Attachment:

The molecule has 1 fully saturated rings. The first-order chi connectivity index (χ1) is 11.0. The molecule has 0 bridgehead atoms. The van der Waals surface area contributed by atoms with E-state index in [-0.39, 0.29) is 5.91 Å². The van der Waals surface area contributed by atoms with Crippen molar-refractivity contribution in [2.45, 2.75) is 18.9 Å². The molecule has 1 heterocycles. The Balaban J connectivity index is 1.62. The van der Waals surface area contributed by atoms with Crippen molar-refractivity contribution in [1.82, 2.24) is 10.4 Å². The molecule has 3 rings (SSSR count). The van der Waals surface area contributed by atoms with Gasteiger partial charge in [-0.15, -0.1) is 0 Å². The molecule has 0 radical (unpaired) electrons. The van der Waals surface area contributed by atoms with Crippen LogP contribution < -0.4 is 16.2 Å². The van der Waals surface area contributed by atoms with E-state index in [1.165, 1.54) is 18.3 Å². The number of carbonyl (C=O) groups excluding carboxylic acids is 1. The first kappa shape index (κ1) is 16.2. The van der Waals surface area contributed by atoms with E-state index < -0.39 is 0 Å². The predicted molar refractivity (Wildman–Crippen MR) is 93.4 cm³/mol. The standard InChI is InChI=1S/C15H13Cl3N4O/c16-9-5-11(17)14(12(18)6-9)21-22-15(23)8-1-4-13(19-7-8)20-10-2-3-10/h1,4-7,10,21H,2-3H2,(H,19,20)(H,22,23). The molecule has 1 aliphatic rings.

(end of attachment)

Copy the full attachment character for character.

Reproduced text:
The molecule has 1 fully saturated rings. The first-order chi connectivity index (χ1) is 11.0. The molecule has 0 bridgehead atoms. The van der Waals surface area contributed by atoms with E-state index in [-0.39, 0.29) is 5.91 Å². The van der Waals surface area contributed by atoms with Crippen molar-refractivity contribution in [2.45, 2.75) is 18.9 Å². The molecule has 1 heterocycles. The Balaban J connectivity index is 1.62. The van der Waals surface area contributed by atoms with Crippen molar-refractivity contribution in [1.82, 2.24) is 10.4 Å². The molecule has 3 rings (SSSR count). The van der Waals surface area contributed by atoms with Gasteiger partial charge in [-0.15, -0.1) is 0 Å². The molecule has 0 radical (unpaired) electrons. The van der Waals surface area contributed by atoms with Crippen LogP contribution < -0.4 is 16.2 Å². The van der Waals surface area contributed by atoms with E-state index in [1.165, 1.54) is 18.3 Å². The number of carbonyl (C=O) groups excluding carboxylic acids is 1. The first kappa shape index (κ1) is 16.2. The van der Waals surface area contributed by atoms with E-state index < -0.39 is 0 Å². The predicted molar refractivity (Wildman–Crippen MR) is 93.4 cm³/mol. The standard InChI is InChI=1S/C15H13Cl3N4O/c16-9-5-11(17)14(12(18)6-9)21-22-15(23)8-1-4-13(19-7-8)20-10-2-3-10/h1,4-7,10,21H,2-3H2,(H,19,20)(H,22,23). The molecule has 1 aliphatic rings.